Bernd Struben is the lead editor at The Australian Tribune. Bernd makes use of his extensive network to bring you the top stories you need to know about each day. Stories the mainstream may miss. Or bury somewhere you’re unlikely to ever read them. Bernd studied aerospace engineering and journalism at the University of Michigan, before graduating with a degree in economics. Over the past two decades he’s worked in media, management, and finance in the US, the Caribbean, Europe, and Australia. His other role, as the editor of the Port Phillip Insider, puts him in a unique position to read Australia’s most exclusive financial advice. Some of which he shares with readers of The Australian Tribune for free.
Comments: 9

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  1. If we are able to charge our cars and power our houses using solar panels and lithium batteries, I wonder what government will tax to offset the loss of revenue from fuel excise and GST…a tax on sunshine?

    1. Why not just tax personal Carbon Dioxide ‘pollution’…..that is…..the air (the ‘SPENT air’) you exhale every day. A fair tax for everyone, lol.
      Don’t or can’t pay your CO2 tax?….uh-oh…..
      ..the MAXIMUM PENALTY for CO2 tax evasion?….= obviously Goodbye!!

    2. Jeff
      “a tax on sunshine?”
      That is what Spain has done , aimed more at home solar but still applicable to EV’s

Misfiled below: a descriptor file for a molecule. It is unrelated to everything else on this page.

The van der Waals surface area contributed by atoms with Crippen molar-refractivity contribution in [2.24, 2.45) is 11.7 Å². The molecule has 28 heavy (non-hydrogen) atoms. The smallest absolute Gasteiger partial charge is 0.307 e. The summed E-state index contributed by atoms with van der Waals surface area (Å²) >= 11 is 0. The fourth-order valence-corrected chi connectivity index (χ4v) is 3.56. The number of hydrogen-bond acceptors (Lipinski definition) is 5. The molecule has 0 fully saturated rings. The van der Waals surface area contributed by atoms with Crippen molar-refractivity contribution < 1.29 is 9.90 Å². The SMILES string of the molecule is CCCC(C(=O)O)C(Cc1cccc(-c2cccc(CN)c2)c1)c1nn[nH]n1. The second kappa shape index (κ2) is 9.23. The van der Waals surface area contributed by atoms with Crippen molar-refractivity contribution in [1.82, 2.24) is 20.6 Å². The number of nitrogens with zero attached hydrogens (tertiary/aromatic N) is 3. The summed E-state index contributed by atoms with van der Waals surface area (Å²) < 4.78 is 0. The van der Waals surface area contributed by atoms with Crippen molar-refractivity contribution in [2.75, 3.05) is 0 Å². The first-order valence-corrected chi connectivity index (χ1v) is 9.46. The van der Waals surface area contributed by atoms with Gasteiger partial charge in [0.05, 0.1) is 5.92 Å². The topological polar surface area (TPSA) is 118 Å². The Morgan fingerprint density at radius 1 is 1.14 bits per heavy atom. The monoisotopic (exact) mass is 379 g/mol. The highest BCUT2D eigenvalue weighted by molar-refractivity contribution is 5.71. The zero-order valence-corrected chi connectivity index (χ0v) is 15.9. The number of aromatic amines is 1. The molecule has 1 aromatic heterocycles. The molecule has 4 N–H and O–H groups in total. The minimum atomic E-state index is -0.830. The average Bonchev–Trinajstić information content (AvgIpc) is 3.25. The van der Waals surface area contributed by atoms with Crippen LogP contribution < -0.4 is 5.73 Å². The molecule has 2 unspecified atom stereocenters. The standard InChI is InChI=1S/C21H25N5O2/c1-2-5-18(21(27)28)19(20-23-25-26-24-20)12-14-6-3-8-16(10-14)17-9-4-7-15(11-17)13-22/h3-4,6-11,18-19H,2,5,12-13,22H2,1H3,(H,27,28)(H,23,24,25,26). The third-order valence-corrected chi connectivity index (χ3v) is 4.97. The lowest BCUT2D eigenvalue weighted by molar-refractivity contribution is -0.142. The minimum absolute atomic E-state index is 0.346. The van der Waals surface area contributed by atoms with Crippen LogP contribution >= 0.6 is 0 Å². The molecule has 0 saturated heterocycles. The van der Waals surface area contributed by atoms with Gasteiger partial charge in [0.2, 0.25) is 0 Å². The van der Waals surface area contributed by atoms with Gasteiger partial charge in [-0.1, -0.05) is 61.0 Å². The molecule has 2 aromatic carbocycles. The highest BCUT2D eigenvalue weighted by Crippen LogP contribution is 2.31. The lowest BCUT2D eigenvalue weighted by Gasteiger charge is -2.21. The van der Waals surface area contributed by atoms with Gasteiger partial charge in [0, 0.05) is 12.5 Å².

2. In the early days of the automobile Governments passed laws such as requiring a person ringing a bell walking in front of the infernal contraption
    even in pictures in the 30’s and 40’s in New York , horse drawn vehicles were still in the majority.
    Not only was it the cost, but the major issue was availability and quality of fuel.
    A key issue with ICE vehicles is pollution and smog which are major health and resulting productivity GDP issues
    EV’s were actually amongst the first motor vehicles, but batteries were the issue that relegated them to limited applications.
    Prior to Tesla there were quite a few fantastic EV’s but they eventually failed – no charging infrastructure, Elon Musk at the beginning approached the major US manufacturers offering them a partnership in a National Charging Network, they laughed at him, he went ahead and built it anyway, but an exclusive network, which is why Tesla stole the march. GM produced some excellent EV’s, but no charging network, Americans are funny, if you can’t drive to California (even if you never do) in a car it is excluded from consideration, Tesla’s you always have been able to do so.
    The situation changed with the VW disaster, as a key aspect of the US compensation package the OBAMA Govt forced VW to build a Nationwide network of Superchargers known as Electrifying America. Now a real Market exists for all the Other EV builders such as Fisker ( has patents on improved batteries and magic EV’s from the past and planned) and the major Auto Manufacturers announced plans to build a range of vehicles, now they can be driven to California.

    AS GW unfolds and the costs of the consequences mount , they will be evidence of the absolute failure of the markets and “The invisible hand”

    Prudent investment must consider future value and part of that is being able to live a worthwhile healthy life and retain or build asset value

  3. Amazon has patented a device that is a wrist mounted device that measures and transmits the movements of the hand, for use in their warehouses as a KPI measure of the “productivity” of their Warehouse pickers and packers who are forced into a robot like role almost at the limits of human resilience on a minimal pay structure